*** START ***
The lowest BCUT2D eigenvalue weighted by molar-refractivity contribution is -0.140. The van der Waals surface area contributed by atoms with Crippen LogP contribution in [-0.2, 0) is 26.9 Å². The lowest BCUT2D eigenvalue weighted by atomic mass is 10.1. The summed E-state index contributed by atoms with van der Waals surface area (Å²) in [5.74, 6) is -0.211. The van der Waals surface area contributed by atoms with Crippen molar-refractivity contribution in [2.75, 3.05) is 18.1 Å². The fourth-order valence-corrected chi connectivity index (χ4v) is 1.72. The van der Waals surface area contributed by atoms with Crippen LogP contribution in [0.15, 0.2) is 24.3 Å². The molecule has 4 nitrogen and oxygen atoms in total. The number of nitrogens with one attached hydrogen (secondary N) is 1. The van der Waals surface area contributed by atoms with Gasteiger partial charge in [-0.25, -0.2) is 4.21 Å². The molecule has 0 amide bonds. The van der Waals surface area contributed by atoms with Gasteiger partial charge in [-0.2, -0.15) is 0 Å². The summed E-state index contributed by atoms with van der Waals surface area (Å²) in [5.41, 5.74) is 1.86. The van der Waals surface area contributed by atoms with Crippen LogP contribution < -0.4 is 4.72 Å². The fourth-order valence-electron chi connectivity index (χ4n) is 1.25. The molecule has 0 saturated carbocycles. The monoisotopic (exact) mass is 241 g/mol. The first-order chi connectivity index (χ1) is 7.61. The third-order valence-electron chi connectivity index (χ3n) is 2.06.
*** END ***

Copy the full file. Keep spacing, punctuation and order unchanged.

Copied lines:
The lowest BCUT2D eigenvalue weighted by molar-refractivity contribution is -0.140. The van der Waals surface area contributed by atoms with Crippen LogP contribution in [-0.2, 0) is 26.9 Å². The lowest BCUT2D eigenvalue weighted by atomic mass is 10.1. The summed E-state index contributed by atoms with van der Waals surface area (Å²) in [5.74, 6) is -0.211. The van der Waals surface area contributed by atoms with Crippen molar-refractivity contribution in [2.75, 3.05) is 18.1 Å². The fourth-order valence-corrected chi connectivity index (χ4v) is 1.72. The van der Waals surface area contributed by atoms with Crippen LogP contribution in [0.15, 0.2) is 24.3 Å². The molecule has 4 nitrogen and oxygen atoms in total. The number of nitrogens with one attached hydrogen (secondary N) is 1. The van der Waals surface area contributed by atoms with Gasteiger partial charge in [-0.25, -0.2) is 4.21 Å². The molecule has 0 amide bonds. The van der Waals surface area contributed by atoms with Gasteiger partial charge in [-0.2, -0.15) is 0 Å². The summed E-state index contributed by atoms with van der Waals surface area (Å²) in [5.41, 5.74) is 1.86. The van der Waals surface area contributed by atoms with Crippen LogP contribution < -0.4 is 4.72 Å². The fourth-order valence-electron chi connectivity index (χ4n) is 1.25. The molecule has 0 saturated carbocycles. The monoisotopic (exact) mass is 241 g/mol. The first-order chi connectivity index (χ1) is 7.61. The third-order valence-electron chi connectivity index (χ3n) is 2.06.